Wells Fargo Offers Native American Designs On Credit Cards
Indian Country Today, Joaqlin Estus, November 15
For Native American Heritage Month, one of the largest banking firms in the U.S. is offering its first credit and debit card dedicated to Native American customers. The Wells Fargo Working for Generations card is one of several bank initiatives aimed at American Indians and Alaska Natives.
Minn. State Authorities Approve Enbridge Line 3 Permits, Protesters Met With Counter Trump Protesters Front Of Governor’s Mansion
Native News Online, Darren Thompson, November 14
Protesters against Line 3 clashed with pro-Trump counter-protestors in front of the Governor’s Mansion in Saint Paul, Minnesota. Enbridge’s Line 3 is the largest project in the company’s history, and would be one of the largest crude oil pipelines in the continent. Line 3 is expected to transport up to 760,000 barrels a day through Northern Minnesota, passing through treaty lands of several Ojibwe bands.
Tribal Leaders Call For Truth, Healing
Indian Country Today, Kolby Kickingwoman, November 14
Truth and reconciliation.
During the National Congress of American Indians’ 77th Annual Convention & Marketplace, organization president Fawn Sharp, Quinault, called for “a new era, a new chapter” of Indian Country’s advancement and growth using truth and reconciliation. Sharp stated the need to deal with COVID-19 and economic recovery from it, infrastructure, racial justice and equality, sacred sites and natural resource protection, and environmental justice and climate change.
Vermont To Issue Free Hunting Licenses To Native Americans
AP News, November 14
The state of Vermont is set to begin issuing free hunting licenses to Native Americans. Members of state-recognized Native American tribes still have to buy hunting and fishing licenses if they want to hunt or fish this year. But free tribal citizen hunting and fishing licenses will become available in January.
New Mural Celebrates Connectedness
Indian Country Today, Sandra Hale Schulman, November 14
Three vibrant pairs of festooned moccasins dance across a 111-foot wall in a kicky new mural in downtown Tulsa, Oklahoma. Artist Nanibah Chacon, Diné and Chicana, spent 10 days painting the Indigenous mural, next to the city’s Indian health clinic. The Albuquerque, New Mexico, woman says a public art initiative curated and organized by Yatika Fields approached her a year ago, citing a lack of representation of Native artists and art in an area with a high urban Native population.
Acoma Tribal Governor Says Hospital Cut Vital Services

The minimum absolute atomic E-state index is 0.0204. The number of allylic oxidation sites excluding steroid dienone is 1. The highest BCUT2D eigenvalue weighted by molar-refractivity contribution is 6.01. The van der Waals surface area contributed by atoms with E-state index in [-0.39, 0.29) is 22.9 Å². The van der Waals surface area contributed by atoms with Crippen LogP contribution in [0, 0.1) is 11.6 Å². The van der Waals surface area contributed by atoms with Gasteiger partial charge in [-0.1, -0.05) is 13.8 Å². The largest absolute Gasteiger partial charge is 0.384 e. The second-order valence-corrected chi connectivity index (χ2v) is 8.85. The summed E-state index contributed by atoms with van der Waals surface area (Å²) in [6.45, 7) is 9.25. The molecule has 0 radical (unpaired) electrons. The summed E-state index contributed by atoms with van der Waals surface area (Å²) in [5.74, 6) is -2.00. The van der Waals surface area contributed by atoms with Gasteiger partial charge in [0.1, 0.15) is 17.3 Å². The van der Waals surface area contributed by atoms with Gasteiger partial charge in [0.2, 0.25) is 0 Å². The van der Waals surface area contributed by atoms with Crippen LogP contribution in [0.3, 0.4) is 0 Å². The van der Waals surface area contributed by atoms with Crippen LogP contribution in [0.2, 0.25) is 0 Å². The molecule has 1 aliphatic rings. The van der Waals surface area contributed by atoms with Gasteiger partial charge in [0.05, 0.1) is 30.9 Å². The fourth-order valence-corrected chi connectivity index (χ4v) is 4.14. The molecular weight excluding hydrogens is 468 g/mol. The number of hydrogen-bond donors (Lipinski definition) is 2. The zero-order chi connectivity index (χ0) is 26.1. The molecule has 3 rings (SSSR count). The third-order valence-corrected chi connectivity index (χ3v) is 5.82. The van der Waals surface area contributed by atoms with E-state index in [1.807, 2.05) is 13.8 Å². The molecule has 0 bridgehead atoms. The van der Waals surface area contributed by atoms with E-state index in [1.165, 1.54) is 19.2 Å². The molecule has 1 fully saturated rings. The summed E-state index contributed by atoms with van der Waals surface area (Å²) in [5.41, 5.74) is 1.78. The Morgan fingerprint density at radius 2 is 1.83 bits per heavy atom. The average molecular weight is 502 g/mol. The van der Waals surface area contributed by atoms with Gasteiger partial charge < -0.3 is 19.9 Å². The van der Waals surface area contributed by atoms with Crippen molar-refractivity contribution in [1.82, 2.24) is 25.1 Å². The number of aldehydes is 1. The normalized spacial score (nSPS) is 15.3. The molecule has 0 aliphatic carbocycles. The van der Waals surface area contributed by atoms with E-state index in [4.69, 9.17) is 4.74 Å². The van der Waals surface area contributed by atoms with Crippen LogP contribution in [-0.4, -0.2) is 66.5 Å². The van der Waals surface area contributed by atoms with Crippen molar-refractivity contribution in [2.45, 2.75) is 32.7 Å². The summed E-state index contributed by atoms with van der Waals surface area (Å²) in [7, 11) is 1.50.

AP News, November 14
Native American officials at Acoma Pueblo say that federal authorities have suspended emergency and in-patient medical care at a hospital on Acoma tribal lands. Acoma Governor Brian Vallo condemned the suspension of services at Acoma-Canoncito-Laguna Service Unit hospital by Indian Health Service as reckless in the midst of a major coronavirus infection surge.
Hospital Closure A ‘Complete Abandonment’ By Indian Health Service
Indian Country Today, Dalton Walker, November 13
The Indian Health Service has shut down key services at a hospital in Acoma Pueblo, according to New Mexico tribal officials, including one who called the move “reckless” and “immoral.” The Acoma-Canoncito-Laguna Service Unit in Acoma, about 60 miles west of Albuquerque, no longer offers emergency room and in-patient services for non-COVID-19 patients, the Pueblo of Acoma Office of the Governor said in a release.
Suspect Killed By Law Enforcement, But Mashpee Wampanoag Woman Still Missing
Native News Online, November 13
Mashpee Wampanoag officials still seek to locate tribal citizen Jalajhia Finklea, who has been missing since October 20. In a development related to the case, a 37-year-old Fort Lauderdale, Florida. man, who has been identified as the person Finklea was seen getting into a vehicle with in New Bedford, died in a McDonald’s parking lot in Crestview, Florida while U.S. marshals attempted to take him into custody.
Association Of Native American Medical Students Urges UC Medical Schools To Create New Admissions Policy
The Triton, Sarah Naighten, November 13
In an effort to increase Native American representation in the University of California’s (UC) medical schools, the Association of Native American Medical Students (ANAMS), sent a letter to the UC medical schools on August 21. The ANAMS, which represents Native American health profession students in the US and Canada, called for the implementation of a new admissions policy that would increase the number of Native American students at UC medical schools.
Investigators Probe Threats To Marin Native American Museum
Marin Independent Journal, Will Houston, November 15
Authorities are investigating two suspicious letters that were sent to the Marin Museum of the American Indian that contained the words “smallpox” and “anthrax” on the envelopes. The Novato museum reported that the anonymous letters arrived after protesters toppled the Junipero Serra statue at Mission San Rafael Arcangel last month. The museum also received racist emails after the protest, according Doug Fryday, the museum’s president.
‘It’s A Sovereign Place’
Indian Country Today, Stewart Huntington, November 13
When Lakota activists set up a camp for homeless relatives in this Black Hills town last month, the police descended immediately and shut it down. The response? The activists quickly moved the encampment to trust land just outside of town. Today the camp, built on traditional values and teachings, is flourishing.
Native American Basketball Invitational Returns In 2021 After ‘Devastating’ Decision To Cancel
Cronkite News, Averi Roberts, November 12
After a one-year absence because of the COVID-19 pandemic, the Native American Basketball Invitational will return in July, showcasing indigenous basketball players from across the U.S., Canada and New Zealand at venues around the Valley. The championship games will take place at the newly renovated downtown arena of the Phoenix Suns and Mercury.